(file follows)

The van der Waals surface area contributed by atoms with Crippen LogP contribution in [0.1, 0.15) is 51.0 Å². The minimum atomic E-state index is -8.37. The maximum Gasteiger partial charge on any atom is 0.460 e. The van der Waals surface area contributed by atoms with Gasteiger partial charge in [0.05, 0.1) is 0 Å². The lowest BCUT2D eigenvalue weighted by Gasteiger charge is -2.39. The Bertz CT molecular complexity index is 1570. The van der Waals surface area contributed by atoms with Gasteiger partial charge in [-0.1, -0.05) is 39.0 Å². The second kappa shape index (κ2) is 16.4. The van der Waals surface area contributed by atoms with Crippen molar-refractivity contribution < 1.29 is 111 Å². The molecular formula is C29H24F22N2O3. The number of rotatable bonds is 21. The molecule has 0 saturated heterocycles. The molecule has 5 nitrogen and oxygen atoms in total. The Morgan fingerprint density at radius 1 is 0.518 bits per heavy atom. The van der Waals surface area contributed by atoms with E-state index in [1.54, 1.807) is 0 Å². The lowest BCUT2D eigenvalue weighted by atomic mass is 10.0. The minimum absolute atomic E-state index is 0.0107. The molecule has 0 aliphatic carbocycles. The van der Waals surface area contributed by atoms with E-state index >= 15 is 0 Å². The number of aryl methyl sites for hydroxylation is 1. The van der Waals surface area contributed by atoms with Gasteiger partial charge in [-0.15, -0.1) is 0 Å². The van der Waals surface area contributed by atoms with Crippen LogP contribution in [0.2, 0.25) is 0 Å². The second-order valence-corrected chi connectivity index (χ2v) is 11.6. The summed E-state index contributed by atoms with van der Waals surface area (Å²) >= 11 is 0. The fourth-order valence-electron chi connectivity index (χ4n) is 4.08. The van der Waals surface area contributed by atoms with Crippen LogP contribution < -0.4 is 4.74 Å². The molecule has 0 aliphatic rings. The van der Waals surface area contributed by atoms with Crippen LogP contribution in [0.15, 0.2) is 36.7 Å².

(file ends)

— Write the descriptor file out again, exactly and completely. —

The van der Waals surface area contributed by atoms with Crippen LogP contribution in [0.1, 0.15) is 51.0 Å². The minimum atomic E-state index is -8.37. The maximum Gasteiger partial charge on any atom is 0.460 e. The van der Waals surface area contributed by atoms with Gasteiger partial charge in [0.05, 0.1) is 0 Å². The lowest BCUT2D eigenvalue weighted by Gasteiger charge is -2.39. The Bertz CT molecular complexity index is 1570. The van der Waals surface area contributed by atoms with Gasteiger partial charge in [-0.1, -0.05) is 39.0 Å². The second kappa shape index (κ2) is 16.4. The van der Waals surface area contributed by atoms with Crippen molar-refractivity contribution < 1.29 is 111 Å². The molecular formula is C29H24F22N2O3. The number of rotatable bonds is 21. The molecule has 0 saturated heterocycles. The molecule has 5 nitrogen and oxygen atoms in total. The Morgan fingerprint density at radius 1 is 0.518 bits per heavy atom. The van der Waals surface area contributed by atoms with E-state index in [1.54, 1.807) is 0 Å². The lowest BCUT2D eigenvalue weighted by atomic mass is 10.0. The minimum absolute atomic E-state index is 0.0107. The molecule has 0 aliphatic carbocycles. The van der Waals surface area contributed by atoms with E-state index >= 15 is 0 Å². The number of aryl methyl sites for hydroxylation is 1. The van der Waals surface area contributed by atoms with Gasteiger partial charge in [-0.15, -0.1) is 0 Å². The van der Waals surface area contributed by atoms with Crippen LogP contribution in [0.2, 0.25) is 0 Å². The second-order valence-corrected chi connectivity index (χ2v) is 11.6. The summed E-state index contributed by atoms with van der Waals surface area (Å²) >= 11 is 0. The fourth-order valence-electron chi connectivity index (χ4n) is 4.08. The van der Waals surface area contributed by atoms with Crippen LogP contribution < -0.4 is 4.74 Å². The molecule has 0 aliphatic rings. The van der Waals surface area contributed by atoms with Crippen LogP contribution in [0.15, 0.2) is 36.7 Å².